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71 of 73 people found the following review helpful
5.0 out of 5 stars Powerful and persuasive
Although dealing with complex legal concepts, Bingham writes so clearly and elegantly that this book is a joy to read and is perfectly comprehensible to a lay person. (Indeed, this is the readership at which it is aimed.) The 'rule of law' is a vitally important subject and this book should be read by anyone who seeks to understand better the meaning of the concept and...
Published on 4 Feb 2010 by J. Baldwin

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1 of 4 people found the following review helpful
2.0 out of 5 stars Disappointingly shallow and basic
The book is suitable for the general reader with no wish to acquire a critical understanding of the concept of the rule of law, and even as preliminary reading for students preparing to study law at university or a graduate conversion course for non-law graduates wishing to qualify as a lawyer. It is well written and gives a good summary of British constitutional history...
Published 13 months ago by James Selby


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71 of 73 people found the following review helpful
5.0 out of 5 stars Powerful and persuasive, 4 Feb 2010
By 
J. Baldwin "JB" (Birmngham, England) - See all my reviews
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This review is from: The Rule of Law (Hardcover)
Although dealing with complex legal concepts, Bingham writes so clearly and elegantly that this book is a joy to read and is perfectly comprehensible to a lay person. (Indeed, this is the readership at which it is aimed.) The 'rule of law' is a vitally important subject and this book should be read by anyone who seeks to understand better the meaning of the concept and who is concerned about the erosion of human rights in this country. Though the writing is balanced and measured throughout, Bingham pulls no punches in his observations about the legality of the Iraq War and the justifications put forward by Bush, Blair and their cronies - his commentary on the war is as incisive (and as devastating) as anything I have read on the subject. The book is a legal tour de force, written by this country's most distinguished jurist.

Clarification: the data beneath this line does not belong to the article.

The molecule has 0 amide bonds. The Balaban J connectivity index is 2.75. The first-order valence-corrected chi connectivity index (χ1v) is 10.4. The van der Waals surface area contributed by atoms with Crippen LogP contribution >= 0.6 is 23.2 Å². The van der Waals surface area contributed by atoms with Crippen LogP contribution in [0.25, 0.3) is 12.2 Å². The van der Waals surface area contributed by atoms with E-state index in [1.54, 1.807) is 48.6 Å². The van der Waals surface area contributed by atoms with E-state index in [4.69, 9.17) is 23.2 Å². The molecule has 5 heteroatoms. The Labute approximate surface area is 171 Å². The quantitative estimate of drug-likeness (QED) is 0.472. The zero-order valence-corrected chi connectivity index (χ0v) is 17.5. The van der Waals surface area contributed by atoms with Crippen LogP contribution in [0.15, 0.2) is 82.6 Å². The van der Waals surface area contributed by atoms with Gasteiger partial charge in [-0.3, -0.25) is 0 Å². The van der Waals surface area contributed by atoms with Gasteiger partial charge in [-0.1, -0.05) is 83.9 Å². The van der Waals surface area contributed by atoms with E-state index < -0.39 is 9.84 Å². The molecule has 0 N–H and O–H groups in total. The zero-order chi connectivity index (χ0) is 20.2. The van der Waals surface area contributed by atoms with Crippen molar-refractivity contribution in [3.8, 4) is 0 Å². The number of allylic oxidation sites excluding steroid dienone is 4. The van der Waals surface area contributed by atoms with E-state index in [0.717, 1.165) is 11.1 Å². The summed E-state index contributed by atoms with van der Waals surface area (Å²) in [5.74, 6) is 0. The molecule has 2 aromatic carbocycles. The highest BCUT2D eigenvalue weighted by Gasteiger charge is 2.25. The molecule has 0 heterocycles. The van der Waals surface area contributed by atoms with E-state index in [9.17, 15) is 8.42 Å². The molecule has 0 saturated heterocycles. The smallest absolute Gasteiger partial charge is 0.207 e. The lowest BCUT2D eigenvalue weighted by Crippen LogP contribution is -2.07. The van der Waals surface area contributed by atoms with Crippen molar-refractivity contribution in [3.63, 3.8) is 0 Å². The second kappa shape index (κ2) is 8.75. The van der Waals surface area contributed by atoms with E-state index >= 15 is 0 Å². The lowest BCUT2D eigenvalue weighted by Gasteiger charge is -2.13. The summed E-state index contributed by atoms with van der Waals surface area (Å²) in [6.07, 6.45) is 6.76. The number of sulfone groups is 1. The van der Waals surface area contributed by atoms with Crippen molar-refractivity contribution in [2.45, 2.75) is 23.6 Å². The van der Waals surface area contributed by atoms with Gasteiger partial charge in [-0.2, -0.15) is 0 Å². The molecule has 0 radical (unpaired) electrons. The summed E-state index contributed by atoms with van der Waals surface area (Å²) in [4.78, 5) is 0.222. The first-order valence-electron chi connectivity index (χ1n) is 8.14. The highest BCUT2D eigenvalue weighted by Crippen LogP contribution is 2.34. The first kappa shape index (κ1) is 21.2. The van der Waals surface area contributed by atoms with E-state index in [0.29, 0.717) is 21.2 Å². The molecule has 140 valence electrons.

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26 of 28 people found the following review helpful
5.0 out of 5 stars Compelling, 21 Feb 2010
This review is from: The Rule of Law (Hardcover)
Concise, compelling and written with an agreeable dry wit, The Rule of Law is both instructive and enjoyable. While written primarily from a British perspective, the book includes helpful discussion of US and continental European applications. It takes the reader through a brief history of the concept of the rule of law, its key substantive content and concludes with discussion of its applicability to international relations and of issues raised by terrorism and parliamentary sovereignty. Although primarily analytical, the book also has a polemical edge - until I read it I thought that the arguments about the legality of the Iraq war were essentially academic, of no real political or practical importance. Bingham persuaded me otherwise.
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10 of 11 people found the following review helpful
4.0 out of 5 stars Magnificent, unsettling., 7 May 2011
By 
Hugh Claffey (Co. Kildare Ireland) - See all my reviews
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This review is from: The Rule of Law (Paperback)
I kept wanting to call the author "Honest Tom Bingham". He was a Supreme Court Judge in Britain, unafraid of Europe, he comes across as a real internationalist, a universal values individual. His writing style is clear and unadorned, honest Tom.
He lets the Magna Carta, the Declaration of Independence and the Bill of Rights bellow for themselves. He follows the development of Habeas Corpus, and lets us contrast this with Guantanamo. As you would expect with a judge, everything, eventually becomes either right or wrong. The ambiguity of the West's response to Terrorism is anathema to him. Let the Sky's fall.
So, in my praise of this book ,also comes my reservation. Individuals allow their behaviour in societies be guided by laws, to which they have some input and to which they give consent. If done impartially, judgements can be accepted. Laws made by dictators are invalid from their inception, (so, no, you cant just be obeying orders). Fine on the first bit, what do you do about the second bit?
So the specific unease. What do we do about assassinations ordered by democratically elected politicians, done in the name of protecting society from terrorists? How far do we go?
I write this in the week when Osama Bin Laden was killed. I am not sure if the killing was legal, per se, though I can see how it was justified. I think that if he had been captured alive, there would have been an almighty legal tangle about where to jail him, where to try him etc. And yet he was a homicidal maniac, with quite a following. Also I am aware of the Tunisian revolution, sparked by a youth committing suicide in despair at this treatment by a corrupt government. The rule of the people overthrew the government, not the rule of law.